A widow's brother-in-law demands that she marry him, but she stalls, thinking that her husband is still alive; she visits the brother-in-law's house, where she is told that the man will visit her each third night and later the widow refuses to marry the man. A woman who lives in a hotel wears a lot of makeup and a man refers to her using a derogatory term. A man accuses a male friend of having been to a brothel, but the friend only smiles and admits he has heard of it.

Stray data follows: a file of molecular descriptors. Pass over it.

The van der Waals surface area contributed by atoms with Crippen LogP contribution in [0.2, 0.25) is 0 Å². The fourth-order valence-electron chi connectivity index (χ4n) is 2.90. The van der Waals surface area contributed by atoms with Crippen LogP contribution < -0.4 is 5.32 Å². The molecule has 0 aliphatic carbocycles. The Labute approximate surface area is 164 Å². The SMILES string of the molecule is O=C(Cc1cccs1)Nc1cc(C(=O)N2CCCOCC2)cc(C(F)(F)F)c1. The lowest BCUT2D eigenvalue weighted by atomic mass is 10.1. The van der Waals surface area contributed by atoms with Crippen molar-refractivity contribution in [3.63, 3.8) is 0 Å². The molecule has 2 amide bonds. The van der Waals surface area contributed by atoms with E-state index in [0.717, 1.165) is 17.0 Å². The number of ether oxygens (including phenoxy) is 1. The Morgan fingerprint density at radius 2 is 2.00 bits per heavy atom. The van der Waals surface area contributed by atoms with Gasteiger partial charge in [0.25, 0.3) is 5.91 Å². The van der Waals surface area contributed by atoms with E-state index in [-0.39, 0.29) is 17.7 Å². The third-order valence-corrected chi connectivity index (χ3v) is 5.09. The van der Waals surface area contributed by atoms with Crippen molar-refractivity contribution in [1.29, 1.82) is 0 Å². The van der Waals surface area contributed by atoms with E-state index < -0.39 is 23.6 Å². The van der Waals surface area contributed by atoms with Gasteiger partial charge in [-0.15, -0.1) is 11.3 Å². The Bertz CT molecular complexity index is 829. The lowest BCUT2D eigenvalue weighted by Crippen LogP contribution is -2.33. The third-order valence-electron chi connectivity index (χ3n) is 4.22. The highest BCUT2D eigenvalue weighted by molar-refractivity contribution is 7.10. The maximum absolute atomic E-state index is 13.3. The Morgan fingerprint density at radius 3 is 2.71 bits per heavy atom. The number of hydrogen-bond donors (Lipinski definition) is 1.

VIOLENCE/GORE 7 - Several flashbacks of WWI in Gallipoli are illustrated through the pages of a diary that has blood spots on its pages: We see men trembling in trenches as we hear very loud rifles, cannons, machine guns, grenades and bombs; soldiers charge out of a trench and we see pillars of dust, smoke and flames, and then men fight hand-to-hand, punching, kicking, slamming heads into rock walls, hitting enemies on the head with large rocks and drawing blood, kneeing groins, and stabbing men with bayonets and swords, and drawing blood (we hear a lot of drawn-out screeching and shouting as men drop off-screen presumably dead).